Simple camera tricks can mislead viewers with ease. Even without CGI or special effects, there's the potential to decieve with any camera, and any scene. Here's a case in point...
"The camera doesn't lie" is one of the most misleading cliches in common use. It's never been more inaccurate than now, the era of Photoshop and CGI. The reality is, well, there is no reality.
But even when you go back to basics - with no computer trickery at all, it doesn't take much to mislead vast numbers of people.
Take this video, for example. We came across it like thousands of others, via a rather sensational looking headline: "New Boeing 787 Dreamliner performs near vertical take-off".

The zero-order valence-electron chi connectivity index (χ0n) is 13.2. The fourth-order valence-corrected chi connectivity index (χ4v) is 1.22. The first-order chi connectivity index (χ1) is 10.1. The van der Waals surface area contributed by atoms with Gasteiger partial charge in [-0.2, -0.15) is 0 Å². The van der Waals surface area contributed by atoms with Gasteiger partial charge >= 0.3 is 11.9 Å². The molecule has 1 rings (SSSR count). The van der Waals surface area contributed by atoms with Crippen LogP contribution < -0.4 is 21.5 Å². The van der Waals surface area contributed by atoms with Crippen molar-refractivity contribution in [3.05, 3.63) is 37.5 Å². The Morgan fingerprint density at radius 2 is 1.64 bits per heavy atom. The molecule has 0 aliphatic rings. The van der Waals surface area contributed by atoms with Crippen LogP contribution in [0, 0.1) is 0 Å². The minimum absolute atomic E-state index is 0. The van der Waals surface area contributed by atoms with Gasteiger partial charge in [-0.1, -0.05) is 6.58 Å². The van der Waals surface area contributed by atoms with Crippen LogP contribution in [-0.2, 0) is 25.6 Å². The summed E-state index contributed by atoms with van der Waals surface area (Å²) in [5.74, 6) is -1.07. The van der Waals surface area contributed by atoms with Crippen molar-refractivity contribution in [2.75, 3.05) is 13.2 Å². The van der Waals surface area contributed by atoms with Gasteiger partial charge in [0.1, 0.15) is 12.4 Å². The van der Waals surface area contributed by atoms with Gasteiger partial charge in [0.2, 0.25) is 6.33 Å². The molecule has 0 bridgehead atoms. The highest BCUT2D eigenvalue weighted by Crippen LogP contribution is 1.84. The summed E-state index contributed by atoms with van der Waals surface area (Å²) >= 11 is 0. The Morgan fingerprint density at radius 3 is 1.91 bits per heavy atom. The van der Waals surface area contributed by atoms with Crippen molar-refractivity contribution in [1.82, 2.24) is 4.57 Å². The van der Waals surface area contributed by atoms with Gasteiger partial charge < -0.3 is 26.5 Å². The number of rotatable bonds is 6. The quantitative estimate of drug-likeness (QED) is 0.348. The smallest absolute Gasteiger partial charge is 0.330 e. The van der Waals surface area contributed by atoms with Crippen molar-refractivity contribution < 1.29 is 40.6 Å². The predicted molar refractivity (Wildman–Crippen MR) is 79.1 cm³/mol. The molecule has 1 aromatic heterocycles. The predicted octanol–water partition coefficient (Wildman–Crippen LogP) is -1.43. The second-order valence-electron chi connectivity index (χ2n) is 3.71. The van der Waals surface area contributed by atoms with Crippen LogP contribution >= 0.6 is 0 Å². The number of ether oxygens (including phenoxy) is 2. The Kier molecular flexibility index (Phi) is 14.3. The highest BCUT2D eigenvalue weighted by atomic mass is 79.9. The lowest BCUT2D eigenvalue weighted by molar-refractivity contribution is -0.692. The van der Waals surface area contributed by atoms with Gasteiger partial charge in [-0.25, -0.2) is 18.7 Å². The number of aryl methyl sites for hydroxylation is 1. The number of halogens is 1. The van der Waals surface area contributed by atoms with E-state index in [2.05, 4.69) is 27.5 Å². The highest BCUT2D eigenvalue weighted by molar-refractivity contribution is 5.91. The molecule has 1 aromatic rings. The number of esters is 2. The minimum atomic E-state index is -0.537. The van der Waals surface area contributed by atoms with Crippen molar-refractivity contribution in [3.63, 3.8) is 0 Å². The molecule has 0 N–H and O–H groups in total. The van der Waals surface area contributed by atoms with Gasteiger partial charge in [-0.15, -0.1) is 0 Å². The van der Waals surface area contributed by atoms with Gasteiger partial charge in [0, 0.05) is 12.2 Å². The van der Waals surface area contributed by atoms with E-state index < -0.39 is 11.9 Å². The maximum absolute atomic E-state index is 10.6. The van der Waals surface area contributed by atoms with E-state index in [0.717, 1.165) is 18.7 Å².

Now, I know a little bit about aircraft; enough to know that fixed wing planes don't take off vertically. Not unless they have swivelling engines, and I'm not aware of any airliners that have those.
But the video is pretty convincing. That plane takes off at a crazy angle.
Except that it doesn't.
What actually must have happened is that the video was shot from another aircraft some way away, though a long lens. The lens was at exactly the same angle as the take-off angle of the Dreamliner. So as soon as the 787 lifted off, it was head-on to the camera. And that's why it looks vertical. The actual angle, according to pilots who have commented on this, is more likely to be around 20 degrees. Not exactly vertical.
But you can see how easily people have been misled. National newspapers have reported this take off as being "near vertical" and so that's what a huge number of people think.
This is a pretty obvious example if you know a little about lenses. But I wonder how many times we're led astray and it's not so obvious?
(The "vertical" take off is at about ten seconds into the video).